by Steve Fidyk
Buddy Rich was the first jazz drummer I saw perform live as a kid, and experiencing his intensity in a club at such a young age left a deep impression on me. It’s an understatement to say that he was one of kind. His sound was always supportive, but it also cut through each section of his band like a razor blade. He used big drums—which had a major influence on his sound and projection. His setup included a 14×24 bass drum (with a moleskin patch and a wooden beater), a 9×13 rack tom, two 16×16 floor toms, and a 5×14 snare drum. His Avedis Zildjian cymbals, which included a 20″ ride, two 18″ crashes, a pair of 14″ hi-hats, and a 6″ splash, shimmered when he struck them. He preferred wood-tip sticks—slightly heavier than a pair of 7As—and the sensitivity of Remo Coated Diplomat drumheads helped complement his exceptionally wide dynamic range.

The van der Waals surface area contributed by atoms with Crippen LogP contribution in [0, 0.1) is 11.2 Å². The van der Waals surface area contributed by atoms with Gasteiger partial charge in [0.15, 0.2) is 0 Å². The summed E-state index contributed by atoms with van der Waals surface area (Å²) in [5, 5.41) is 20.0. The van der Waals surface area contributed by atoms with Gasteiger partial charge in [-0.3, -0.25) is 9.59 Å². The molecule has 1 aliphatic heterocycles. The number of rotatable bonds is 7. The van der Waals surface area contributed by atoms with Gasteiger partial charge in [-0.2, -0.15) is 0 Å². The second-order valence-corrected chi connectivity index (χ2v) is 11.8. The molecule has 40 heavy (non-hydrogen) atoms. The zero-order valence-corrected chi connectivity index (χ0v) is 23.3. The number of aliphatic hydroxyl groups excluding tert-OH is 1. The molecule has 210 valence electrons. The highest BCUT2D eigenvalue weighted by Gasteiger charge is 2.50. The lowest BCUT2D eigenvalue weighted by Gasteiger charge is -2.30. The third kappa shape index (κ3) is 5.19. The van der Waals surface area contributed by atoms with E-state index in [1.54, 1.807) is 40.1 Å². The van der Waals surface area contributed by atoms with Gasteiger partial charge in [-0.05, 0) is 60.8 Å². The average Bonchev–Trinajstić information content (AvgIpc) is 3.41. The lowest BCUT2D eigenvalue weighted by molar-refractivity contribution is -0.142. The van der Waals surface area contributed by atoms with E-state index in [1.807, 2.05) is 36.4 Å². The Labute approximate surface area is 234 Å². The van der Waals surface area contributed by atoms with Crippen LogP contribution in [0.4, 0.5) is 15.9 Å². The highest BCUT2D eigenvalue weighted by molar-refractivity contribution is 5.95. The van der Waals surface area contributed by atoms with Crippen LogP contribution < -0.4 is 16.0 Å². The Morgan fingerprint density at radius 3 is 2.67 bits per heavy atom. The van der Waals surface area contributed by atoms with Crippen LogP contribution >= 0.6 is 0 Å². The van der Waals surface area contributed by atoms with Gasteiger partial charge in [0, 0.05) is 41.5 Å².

Most drummers are in awe of Buddy’s technical command in playing drum solos. But if you dig a little deeper into his style and listen to the way he interprets section and ensemble figures, you’ll also hear a supreme, articulate accompanist. Buddy’s time feel was right down the middle of the beat. The late Jim Chapin once told me that, in his opinion, Buddy had the most accurate time, from beat to beat, of any drummer he ever heard.
For a taste of Rich’s intensity, check out “Come Back to Me” from the Sammy Davis Jr. recording The Sounds of ’66. For an example of Buddy’s hi-hat phrasing and articulation, listen to “Chelsea Bridge” from his own solo album Mercy, Mercy. For a sample of his early soloing, pick up the 1940 Tommy Dorsey recording That Sentimental Gentleman and listen to the tom and snare drum solos on “Quiet Please.”
This transcription comes from the beginning of Buddy’s legendary solo on “West Side Story Medley,” which appears on the album Swingin’ New Big Band, Live at the Chez.